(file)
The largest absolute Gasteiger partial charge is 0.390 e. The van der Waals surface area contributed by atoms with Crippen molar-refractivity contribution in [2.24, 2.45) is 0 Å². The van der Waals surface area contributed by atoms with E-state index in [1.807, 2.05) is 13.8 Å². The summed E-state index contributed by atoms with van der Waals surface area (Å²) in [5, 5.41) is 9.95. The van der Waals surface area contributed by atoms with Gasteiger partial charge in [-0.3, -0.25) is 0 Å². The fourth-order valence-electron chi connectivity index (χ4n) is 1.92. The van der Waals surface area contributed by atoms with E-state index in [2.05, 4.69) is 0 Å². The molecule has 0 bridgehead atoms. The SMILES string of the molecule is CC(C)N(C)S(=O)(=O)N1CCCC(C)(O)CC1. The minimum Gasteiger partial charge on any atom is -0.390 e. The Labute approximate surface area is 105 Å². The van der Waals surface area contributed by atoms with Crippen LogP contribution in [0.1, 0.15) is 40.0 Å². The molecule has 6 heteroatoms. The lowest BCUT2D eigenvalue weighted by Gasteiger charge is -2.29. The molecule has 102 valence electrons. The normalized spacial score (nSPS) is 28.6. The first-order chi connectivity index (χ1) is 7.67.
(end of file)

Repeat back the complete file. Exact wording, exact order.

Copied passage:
The largest absolute Gasteiger partial charge is 0.390 e. The van der Waals surface area contributed by atoms with Crippen molar-refractivity contribution in [2.24, 2.45) is 0 Å². The van der Waals surface area contributed by atoms with E-state index in [1.807, 2.05) is 13.8 Å². The summed E-state index contributed by atoms with van der Waals surface area (Å²) in [5, 5.41) is 9.95. The van der Waals surface area contributed by atoms with Gasteiger partial charge in [-0.3, -0.25) is 0 Å². The fourth-order valence-electron chi connectivity index (χ4n) is 1.92. The van der Waals surface area contributed by atoms with E-state index in [2.05, 4.69) is 0 Å². The molecule has 0 bridgehead atoms. The SMILES string of the molecule is CC(C)N(C)S(=O)(=O)N1CCCC(C)(O)CC1. The minimum Gasteiger partial charge on any atom is -0.390 e. The Labute approximate surface area is 105 Å². The van der Waals surface area contributed by atoms with Crippen LogP contribution in [0.1, 0.15) is 40.0 Å². The molecule has 6 heteroatoms. The lowest BCUT2D eigenvalue weighted by Gasteiger charge is -2.29. The molecule has 102 valence electrons. The normalized spacial score (nSPS) is 28.6. The first-order chi connectivity index (χ1) is 7.67.